Grand challenges such as poverty, climate change and inequality surface multiple paradoxes. They involve several actors and relationships, introducing diversity and tensions into the context. There is uncertainty in grand challenges. Future forecasting in the present is difficult, making evident temporal tensions . As well, underpinning grand challenges are multiple and evolving criteria of worth  such as social-profit and global-local, rendering these tensions salient.
Grand challenges afford a unique context to understand paradox, and paradox research has the potential to inform the research on grand challenges. Yet, these research endeavors are far from easy. The multi actor, dynamic and systemic nature of these challenges do not lend themselves to simple research design, analysis and theorizing.
In this webinar, we hear from three accomplished researchers who have published high impact papers on grand challenges. These researchers will offer tips and advice for studying paradox and grand challenges. Subsequently, we will engage in a discussion with the webinar participants on their challenges of studying grand challenges, and collectively work toward solutions. We hope you join us!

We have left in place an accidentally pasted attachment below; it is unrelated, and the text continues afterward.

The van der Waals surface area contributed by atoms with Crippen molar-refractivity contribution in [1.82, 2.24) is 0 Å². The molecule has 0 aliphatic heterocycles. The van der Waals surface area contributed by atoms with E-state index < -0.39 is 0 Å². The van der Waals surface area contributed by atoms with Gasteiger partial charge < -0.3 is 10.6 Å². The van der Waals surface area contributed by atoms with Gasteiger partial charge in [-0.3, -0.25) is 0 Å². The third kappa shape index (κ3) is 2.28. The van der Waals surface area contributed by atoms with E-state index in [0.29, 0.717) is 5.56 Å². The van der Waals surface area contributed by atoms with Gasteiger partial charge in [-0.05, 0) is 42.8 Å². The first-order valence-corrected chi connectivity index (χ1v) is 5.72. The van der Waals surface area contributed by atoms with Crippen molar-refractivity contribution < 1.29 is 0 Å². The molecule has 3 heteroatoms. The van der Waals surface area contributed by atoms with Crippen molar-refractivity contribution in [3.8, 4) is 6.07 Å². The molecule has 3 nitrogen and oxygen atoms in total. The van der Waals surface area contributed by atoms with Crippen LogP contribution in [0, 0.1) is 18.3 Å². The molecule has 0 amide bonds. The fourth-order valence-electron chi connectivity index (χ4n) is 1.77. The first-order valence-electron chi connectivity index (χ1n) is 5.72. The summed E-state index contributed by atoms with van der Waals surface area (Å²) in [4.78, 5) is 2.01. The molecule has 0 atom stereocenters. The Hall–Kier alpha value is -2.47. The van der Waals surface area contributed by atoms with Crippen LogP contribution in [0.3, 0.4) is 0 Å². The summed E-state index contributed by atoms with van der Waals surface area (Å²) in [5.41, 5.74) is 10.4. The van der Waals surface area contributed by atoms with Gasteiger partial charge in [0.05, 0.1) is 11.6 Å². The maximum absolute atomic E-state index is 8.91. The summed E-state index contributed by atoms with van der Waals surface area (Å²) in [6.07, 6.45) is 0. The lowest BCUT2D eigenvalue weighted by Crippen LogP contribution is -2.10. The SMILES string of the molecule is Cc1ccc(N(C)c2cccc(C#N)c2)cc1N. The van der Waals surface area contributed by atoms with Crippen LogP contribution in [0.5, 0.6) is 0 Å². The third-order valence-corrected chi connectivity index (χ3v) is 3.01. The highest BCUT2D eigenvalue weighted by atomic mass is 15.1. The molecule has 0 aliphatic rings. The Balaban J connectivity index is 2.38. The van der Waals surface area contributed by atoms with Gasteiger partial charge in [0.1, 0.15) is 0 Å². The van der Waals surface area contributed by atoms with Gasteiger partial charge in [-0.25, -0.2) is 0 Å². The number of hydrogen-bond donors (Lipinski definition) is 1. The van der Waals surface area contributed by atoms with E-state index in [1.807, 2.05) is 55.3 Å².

To join, RSVP here: forms.gle/Coj6PwCmVRNzigYQ8 You will receive the Zoom login details once you RSVP. The deadline to RSVP is Friday, Feb 21.
 George, G. 2016. Management research in AMJ: Celebrating impact while striving for more. Academy of Management Journal, 59(6): 1869–1877. Slawinski, N. and P. Bansal (2015). "Short on Time: Intertemporal Tensions in Business Sustainability." Organization Science 26(2): 531-549. Patvardhan, S. and J. Ramachandran (2020). "Shaping the Future: Strategy Making as Artificial Evolution." Organization Science.
 Ferraro, F., Etzion, D., & Gehman, J. 2015. Tackling grand challenges pragmatically: Robust action revisited. Organization Studies, 36(3): 1–28.